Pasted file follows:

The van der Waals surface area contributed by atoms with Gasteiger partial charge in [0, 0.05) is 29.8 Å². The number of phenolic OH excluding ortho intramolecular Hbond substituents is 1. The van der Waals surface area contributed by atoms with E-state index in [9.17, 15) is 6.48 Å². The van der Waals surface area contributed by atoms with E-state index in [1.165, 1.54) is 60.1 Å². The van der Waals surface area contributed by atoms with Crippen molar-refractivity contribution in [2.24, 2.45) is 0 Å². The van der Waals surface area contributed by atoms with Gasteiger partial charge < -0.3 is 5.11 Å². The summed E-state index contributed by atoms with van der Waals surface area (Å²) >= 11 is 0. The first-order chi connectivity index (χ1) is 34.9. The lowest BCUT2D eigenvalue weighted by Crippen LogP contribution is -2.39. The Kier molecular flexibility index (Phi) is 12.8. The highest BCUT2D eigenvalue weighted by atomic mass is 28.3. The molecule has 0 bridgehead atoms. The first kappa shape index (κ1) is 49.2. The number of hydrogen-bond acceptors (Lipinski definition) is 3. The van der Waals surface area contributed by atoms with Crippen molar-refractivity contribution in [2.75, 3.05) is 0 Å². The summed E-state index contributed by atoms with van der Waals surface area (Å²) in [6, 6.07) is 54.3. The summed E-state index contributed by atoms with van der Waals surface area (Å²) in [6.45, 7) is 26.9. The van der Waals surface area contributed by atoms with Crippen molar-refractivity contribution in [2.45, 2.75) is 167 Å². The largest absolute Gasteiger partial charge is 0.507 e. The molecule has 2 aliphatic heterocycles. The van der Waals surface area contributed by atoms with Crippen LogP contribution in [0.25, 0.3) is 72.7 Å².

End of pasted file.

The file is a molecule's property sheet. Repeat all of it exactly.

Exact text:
The van der Waals surface area contributed by atoms with Gasteiger partial charge in [0, 0.05) is 29.8 Å². The number of phenolic OH excluding ortho intramolecular Hbond substituents is 1. The van der Waals surface area contributed by atoms with E-state index in [9.17, 15) is 6.48 Å². The van der Waals surface area contributed by atoms with E-state index in [1.165, 1.54) is 60.1 Å². The van der Waals surface area contributed by atoms with Crippen molar-refractivity contribution in [2.24, 2.45) is 0 Å². The van der Waals surface area contributed by atoms with Gasteiger partial charge < -0.3 is 5.11 Å². The summed E-state index contributed by atoms with van der Waals surface area (Å²) >= 11 is 0. The first-order chi connectivity index (χ1) is 34.9. The lowest BCUT2D eigenvalue weighted by Crippen LogP contribution is -2.39. The Kier molecular flexibility index (Phi) is 12.8. The highest BCUT2D eigenvalue weighted by atomic mass is 28.3. The molecule has 0 bridgehead atoms. The first kappa shape index (κ1) is 49.2. The number of hydrogen-bond acceptors (Lipinski definition) is 3. The van der Waals surface area contributed by atoms with Crippen molar-refractivity contribution in [2.75, 3.05) is 0 Å². The summed E-state index contributed by atoms with van der Waals surface area (Å²) in [6, 6.07) is 54.3. The summed E-state index contributed by atoms with van der Waals surface area (Å²) in [6.45, 7) is 26.9. The van der Waals surface area contributed by atoms with Crippen molar-refractivity contribution in [2.45, 2.75) is 167 Å². The largest absolute Gasteiger partial charge is 0.507 e. The molecule has 2 aliphatic heterocycles. The van der Waals surface area contributed by atoms with Crippen LogP contribution in [0.25, 0.3) is 72.7 Å².